Sean Corr: From Dirt to Daytona to Buses

Sean Corr: From Dirt to Daytona to Buses

The racing résumé of Sean Corr doesn’t read like many others. His most recent accomplishment is winning the all star feature for the DIRTcar pro stocks at this year’s World Short Track Championship at The Dirt Track at Charlotte Motor Speedway. In 2012, Corr sat on the pole at Daytona International Speedway for the ARCA Menards Series race. And, this summer he emerged victorious in a school bus race at Orange County Fair Speedway in Middletown, New York. It’s been a wild ride for Corr in the sport.

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Corr started racing street stocks in 2000 at Orange County Fair Speedway. He then moved up to dirt pro stocks. While working as a driving school instructor in North Carolina, Corr came across a deal he couldn’t pass up — a wrecked ARCA car for $6,000. He determined most of the damage was cosmetic, and he fixed it up. Straight from dirt pro stocks Corr attempted an ARCA race at Pocono in 2008, which he failed to qualify for. With a more powerful engine, in his second try at ARCA he made the 2009 race at Kentucky Speedway, where he finished 26th of 37 cars.

“I remember being scared to death that they’re never going to accept a guy who runs a dirt [pro stock] to be eligible for ARCA competition,” said Corr, 37, of Goshen, New York. “With my résumé, with a Super DIRT week [win at the now-defunct Syracuse, New York, mile] and championships, they approved me to be eligible to test.”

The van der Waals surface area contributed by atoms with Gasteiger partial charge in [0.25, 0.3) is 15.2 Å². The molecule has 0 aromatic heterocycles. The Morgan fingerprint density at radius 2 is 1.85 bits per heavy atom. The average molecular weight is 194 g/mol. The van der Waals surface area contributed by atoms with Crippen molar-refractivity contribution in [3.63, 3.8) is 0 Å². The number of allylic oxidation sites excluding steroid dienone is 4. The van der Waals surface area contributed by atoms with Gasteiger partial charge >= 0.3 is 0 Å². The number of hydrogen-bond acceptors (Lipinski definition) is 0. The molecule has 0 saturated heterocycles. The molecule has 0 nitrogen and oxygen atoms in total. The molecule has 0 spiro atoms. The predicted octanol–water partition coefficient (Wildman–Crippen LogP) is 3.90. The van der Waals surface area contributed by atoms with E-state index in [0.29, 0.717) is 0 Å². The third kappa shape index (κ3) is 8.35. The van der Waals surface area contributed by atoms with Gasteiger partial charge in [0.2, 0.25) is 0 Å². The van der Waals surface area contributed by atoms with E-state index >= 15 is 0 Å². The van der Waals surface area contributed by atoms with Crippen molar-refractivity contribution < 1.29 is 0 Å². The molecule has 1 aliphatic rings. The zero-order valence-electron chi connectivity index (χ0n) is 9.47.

Corr has since made 55 starts in ARCA, running a full season in 2011. His best finish came in 2020, at Daytona, with a fourth. With his Empire Racing ARCA team, Corr also fields rides for other drivers.

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These days, Corr still races the superspeedway events in ARCA while competing in select events with his dirt pro stock and yes, a school bus. His pro stock pays homage to his family’s businesses, with one operating school buses and the other building them.

“It’s technically not yellow — it’s national school bus chrome,” Corr said of his pro stock’s color. “I could never afford a real Boss Mustang, so to be able to say I race one is pretty cool. It’s got the vintage Boss Mustang look to it. It’s a [Boss] 350, because it’s a Chevrolet [Performance 602 crate] engine [under the hood].”

Corr said that similarities exist between racing an ARCA car, a pro stock, and, yes, even a school bus.

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“[When you drive either an ARCA car, a pro stock, or school bus,] the straighter you are, the faster you are,” said Corr. “[The buses] are so top heavy that they lift the left rear off the ground [in the turns]. The more you can avoid overdriving the turn, the better. That works for anything.”

Despite his obvious need for speed, Sean Corr assures everyone that he drives quite differently when hauling children to and from school.

“That’s the only time I drive like a little old grandma,” Corr said of driving school buses on the street. “I get it all out on the racetrack. That way, on the street, I’m just nice, calm, and collected.”

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